Blade Runner 2049

Disconnected synthetic lives?

The original Blade Runner is a hard act to follow. It has been studied and written about and re-edited so many times that I always have to check which version is being referred to. Blade Runner 2049 partially answers the questions we have argued over for years, while leaving more unanswered. Is Deckard (Harrison Ford) a replicant, as is hinted several times in the original?

2049 continues the questions from Blade Runner and raises the stakes by asking what it means to reproduce.

Can’t tell you. We do discover at least a sketch of what happened after he and Rachael flew off, leaving the origami unicorn on the deck. That unicorn figured in many arguments, and this film leaves us with another one, a horse. Visually, the film continues the wonderful mix of science fiction and film noir of the original, imagining what that world might be like after 30 more years of decay.

When we last visited this world, Deckard had just finished off several Nexus models, who had desired too much. They wanted to live longer, they wanted to not be programmed to die, they wanted to love, they wanted to be more like humans with real lived memories. In fact, one became human enough to have empathy for Deckard, and saved him from death. In the ensuing 30 years, these Nexus models started a rebellion and were mostly killed off. A few remain, but they continue to be hunted by a new breed of blade runners.

Niander Wallace (Jared Leto) saved the world from famine by creating synthetic plants to feed the population. He resurrected the destroyed Tyrell Corp and has created new replicants that are more obedient. He muses that all great empires need a large slave workforce to keep the whole enterprise going.

Officer K (Ryan Gosling), like Deckard before him, hunts down the older rebellious replicants. He has the authority to kill them on the spot, simply because of who they are. If they have a serial number in their eye, he does his job. He too seeks to know if his memories are real or if they were implanted. Would it change his destiny if they are real? Maybe. It would at least change his self-perception. K seems to accept this emotional distance, but he is clearly on a quest to discover himself, in a world where even humans live like machines.

The first Blade Runner raised fascinating questions about what it means to be human and what role memories play in our ability to survive hardships and to make connections with others. 2049 continues these questions and raises the stakes by asking what it means to reproduce. Is the desire to reproduce an innate part of being human? What would happen if replicants could reproduce instead of being created fully grown with implanted memories of childhood? Would they be more difficult to control if they had deeper personal relationships, or would you end up with a larger workforce?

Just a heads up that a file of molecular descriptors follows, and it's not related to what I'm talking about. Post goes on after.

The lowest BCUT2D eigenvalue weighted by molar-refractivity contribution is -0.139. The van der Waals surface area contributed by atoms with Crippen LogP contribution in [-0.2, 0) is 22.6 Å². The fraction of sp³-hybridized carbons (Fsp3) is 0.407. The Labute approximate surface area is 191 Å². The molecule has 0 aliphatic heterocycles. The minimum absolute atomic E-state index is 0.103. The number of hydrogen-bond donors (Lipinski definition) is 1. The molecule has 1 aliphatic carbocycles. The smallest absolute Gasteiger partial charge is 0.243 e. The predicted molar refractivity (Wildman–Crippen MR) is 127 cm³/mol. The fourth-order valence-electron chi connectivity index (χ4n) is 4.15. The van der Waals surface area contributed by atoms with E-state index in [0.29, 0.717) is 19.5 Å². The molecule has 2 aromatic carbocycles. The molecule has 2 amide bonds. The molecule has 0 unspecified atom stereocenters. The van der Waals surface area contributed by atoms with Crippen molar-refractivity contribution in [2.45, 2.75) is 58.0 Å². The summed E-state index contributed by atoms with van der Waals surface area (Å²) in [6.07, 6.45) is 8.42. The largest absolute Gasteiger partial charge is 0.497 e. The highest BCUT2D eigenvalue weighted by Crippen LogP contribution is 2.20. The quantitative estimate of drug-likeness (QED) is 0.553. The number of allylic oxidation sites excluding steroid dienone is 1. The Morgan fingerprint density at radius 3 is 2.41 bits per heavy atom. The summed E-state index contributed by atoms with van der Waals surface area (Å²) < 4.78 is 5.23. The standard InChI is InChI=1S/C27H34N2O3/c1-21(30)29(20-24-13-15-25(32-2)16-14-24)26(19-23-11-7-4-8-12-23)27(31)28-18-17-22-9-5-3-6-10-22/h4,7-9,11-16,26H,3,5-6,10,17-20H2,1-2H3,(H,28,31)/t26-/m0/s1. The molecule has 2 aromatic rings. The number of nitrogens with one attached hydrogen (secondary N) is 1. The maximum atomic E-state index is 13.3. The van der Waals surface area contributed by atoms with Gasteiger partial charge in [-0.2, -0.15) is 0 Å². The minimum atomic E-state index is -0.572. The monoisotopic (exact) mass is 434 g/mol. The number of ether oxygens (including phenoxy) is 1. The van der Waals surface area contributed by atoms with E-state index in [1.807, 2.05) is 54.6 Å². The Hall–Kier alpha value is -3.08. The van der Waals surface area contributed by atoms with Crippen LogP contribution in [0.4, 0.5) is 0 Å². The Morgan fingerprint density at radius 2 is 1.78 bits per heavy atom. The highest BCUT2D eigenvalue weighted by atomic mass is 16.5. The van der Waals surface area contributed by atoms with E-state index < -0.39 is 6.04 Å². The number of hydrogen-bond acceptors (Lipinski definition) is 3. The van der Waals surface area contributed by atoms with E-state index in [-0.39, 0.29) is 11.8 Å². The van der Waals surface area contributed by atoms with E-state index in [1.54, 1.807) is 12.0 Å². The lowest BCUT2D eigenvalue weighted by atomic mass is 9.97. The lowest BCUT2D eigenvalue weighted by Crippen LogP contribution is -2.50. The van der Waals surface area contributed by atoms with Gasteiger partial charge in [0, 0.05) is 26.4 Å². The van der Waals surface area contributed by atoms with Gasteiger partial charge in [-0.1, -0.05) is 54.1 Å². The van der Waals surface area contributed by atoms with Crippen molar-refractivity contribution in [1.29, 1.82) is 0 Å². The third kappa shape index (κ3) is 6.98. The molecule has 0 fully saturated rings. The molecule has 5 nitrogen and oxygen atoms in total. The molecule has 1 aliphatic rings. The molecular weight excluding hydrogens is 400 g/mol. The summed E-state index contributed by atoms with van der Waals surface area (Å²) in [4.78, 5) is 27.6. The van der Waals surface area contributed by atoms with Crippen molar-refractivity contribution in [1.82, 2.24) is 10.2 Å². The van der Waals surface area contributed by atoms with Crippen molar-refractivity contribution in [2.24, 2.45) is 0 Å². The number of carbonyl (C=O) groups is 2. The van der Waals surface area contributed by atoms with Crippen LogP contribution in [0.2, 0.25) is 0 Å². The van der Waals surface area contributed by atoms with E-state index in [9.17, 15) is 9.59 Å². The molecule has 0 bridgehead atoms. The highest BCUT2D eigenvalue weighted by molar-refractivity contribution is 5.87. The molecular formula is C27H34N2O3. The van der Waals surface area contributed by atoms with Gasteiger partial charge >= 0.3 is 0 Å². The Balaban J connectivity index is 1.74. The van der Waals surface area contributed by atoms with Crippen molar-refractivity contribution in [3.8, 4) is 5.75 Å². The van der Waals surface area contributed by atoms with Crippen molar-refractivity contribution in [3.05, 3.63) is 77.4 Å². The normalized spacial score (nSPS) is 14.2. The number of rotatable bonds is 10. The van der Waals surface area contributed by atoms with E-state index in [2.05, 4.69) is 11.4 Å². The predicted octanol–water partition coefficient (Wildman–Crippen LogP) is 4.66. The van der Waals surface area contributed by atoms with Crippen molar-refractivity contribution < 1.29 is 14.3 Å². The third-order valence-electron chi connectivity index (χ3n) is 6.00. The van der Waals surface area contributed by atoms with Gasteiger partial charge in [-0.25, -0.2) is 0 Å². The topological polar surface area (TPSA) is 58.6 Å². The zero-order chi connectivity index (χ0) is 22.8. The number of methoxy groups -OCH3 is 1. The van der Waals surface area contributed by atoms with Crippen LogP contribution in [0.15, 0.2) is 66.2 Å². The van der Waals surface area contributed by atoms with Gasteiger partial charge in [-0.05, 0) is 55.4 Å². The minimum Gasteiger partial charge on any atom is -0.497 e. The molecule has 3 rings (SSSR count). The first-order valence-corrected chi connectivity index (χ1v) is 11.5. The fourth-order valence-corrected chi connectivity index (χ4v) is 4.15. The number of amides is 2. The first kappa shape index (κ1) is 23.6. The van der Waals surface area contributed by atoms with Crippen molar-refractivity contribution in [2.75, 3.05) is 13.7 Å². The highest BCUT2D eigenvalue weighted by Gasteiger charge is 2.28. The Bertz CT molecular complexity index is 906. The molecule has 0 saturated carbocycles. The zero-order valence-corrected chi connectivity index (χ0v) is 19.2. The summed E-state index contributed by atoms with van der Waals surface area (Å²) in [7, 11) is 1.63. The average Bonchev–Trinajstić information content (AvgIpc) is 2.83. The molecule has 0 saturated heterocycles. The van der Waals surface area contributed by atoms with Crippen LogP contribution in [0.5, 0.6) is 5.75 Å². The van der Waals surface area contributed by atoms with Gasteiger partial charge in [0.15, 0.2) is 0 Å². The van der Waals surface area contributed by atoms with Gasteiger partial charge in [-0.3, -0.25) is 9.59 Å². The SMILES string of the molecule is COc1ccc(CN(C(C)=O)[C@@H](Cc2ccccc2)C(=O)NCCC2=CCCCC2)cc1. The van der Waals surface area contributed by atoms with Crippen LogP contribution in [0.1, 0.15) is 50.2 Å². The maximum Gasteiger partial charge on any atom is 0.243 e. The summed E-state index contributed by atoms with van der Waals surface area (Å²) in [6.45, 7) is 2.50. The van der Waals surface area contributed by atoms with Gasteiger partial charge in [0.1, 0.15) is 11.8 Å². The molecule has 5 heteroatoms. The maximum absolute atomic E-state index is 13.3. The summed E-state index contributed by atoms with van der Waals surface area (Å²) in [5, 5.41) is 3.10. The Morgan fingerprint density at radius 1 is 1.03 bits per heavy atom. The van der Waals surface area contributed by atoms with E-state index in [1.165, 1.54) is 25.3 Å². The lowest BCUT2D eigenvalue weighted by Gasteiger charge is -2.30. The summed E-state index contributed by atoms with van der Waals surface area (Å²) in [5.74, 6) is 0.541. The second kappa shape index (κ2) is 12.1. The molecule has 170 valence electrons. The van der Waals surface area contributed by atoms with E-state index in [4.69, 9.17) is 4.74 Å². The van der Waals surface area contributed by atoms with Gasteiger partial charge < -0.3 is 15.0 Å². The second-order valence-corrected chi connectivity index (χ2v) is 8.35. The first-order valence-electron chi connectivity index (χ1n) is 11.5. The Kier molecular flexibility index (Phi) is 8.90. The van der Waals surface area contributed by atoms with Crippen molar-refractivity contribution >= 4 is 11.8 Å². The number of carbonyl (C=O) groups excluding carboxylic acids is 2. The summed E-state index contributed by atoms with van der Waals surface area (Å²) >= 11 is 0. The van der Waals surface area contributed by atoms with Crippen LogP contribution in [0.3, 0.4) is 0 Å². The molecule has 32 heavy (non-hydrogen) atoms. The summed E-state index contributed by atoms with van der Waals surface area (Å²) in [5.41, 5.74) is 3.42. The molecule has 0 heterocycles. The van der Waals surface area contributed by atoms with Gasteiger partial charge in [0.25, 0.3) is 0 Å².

While 2049 continues these questions, most of the characters lead lonely, solitary lives. If they have relationships, they are synthetic. K has a girlfriend, at least if you consider a hologram with artificial intelligence to be a suitable match. She welcomes him home, offering facades of good food laid neatly over the synthetic reality. She even supplies sex, via a prostitute, since she thinks he needs it. This reminds us of the unanswered issues of Deckard’s behavior in the first film regarding his treatment of Rachael. Few films can really get beyond the male fantasy world when it comes to having any perspective on sex.

Luv (Sylvia Hoeks), like Rachael in the first movie, is a replicant of superior design, and she assists Wallace. She also desires for there to be more to life than a solitary existence and seeks the possibility of being connected to another being. The first replicant that K kills suggests that if he had ever seen a miracle, it would’ve changed his life. That referred-to miracle is that of birth. Maybe we need to be connected to the ongoing circle of life to find meaning in our death.

While 2049 seems stretched out, as if the editor couldn’t make the decision to cut beautiful and expensive scenes, it is entertaining and thought provoking. Are we really moving in the direction of disconnected synthetic lives, living in a burnt-up destroyed world of our own making?

If you are a fan of the original Blade Runner, or actually any of the numerous cuts, this is a must-see film. It doesn’t have quite the depth of the original, but it continues the trajectory of the questions from the first one. Does it answer all the questions we were left with at the end of the first one? No. It answers a few things, and then promptly adds to the list. The questions I am pondering: How does capitalism create a slave-like workforce? Do fake news and advertising serve the same purpose as implanted memories to keep everyone in their place? Do we encourage the killing of those who want to escape their “place” in life? How soon will the next Blade Runner be released?

 

All reviews express the opinions of the reviewer, not necessarily the views of Third Way.

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Comments

3 responses to “Blade Runner 2049”

  1. Steve Carpenter says:

    Looking forward to seeing it. Thanks for the review.

  2. Frankie Coto says:

    Deckards existance was formulated to inspire true love. Making it a maricle gave them something to beilve in. False phrofecy drives the slaves.

  3. Jerry Holsopple says:

    Frankie, thanks for the comment. As you note the miracle gave them hope, and allowed them to live beyond what the designer thought was possible. I think Officer K, wherever the film leaves him, changed his behavior because he believed something could happen. (Just like my students who go on to live full lives do. Peace.)

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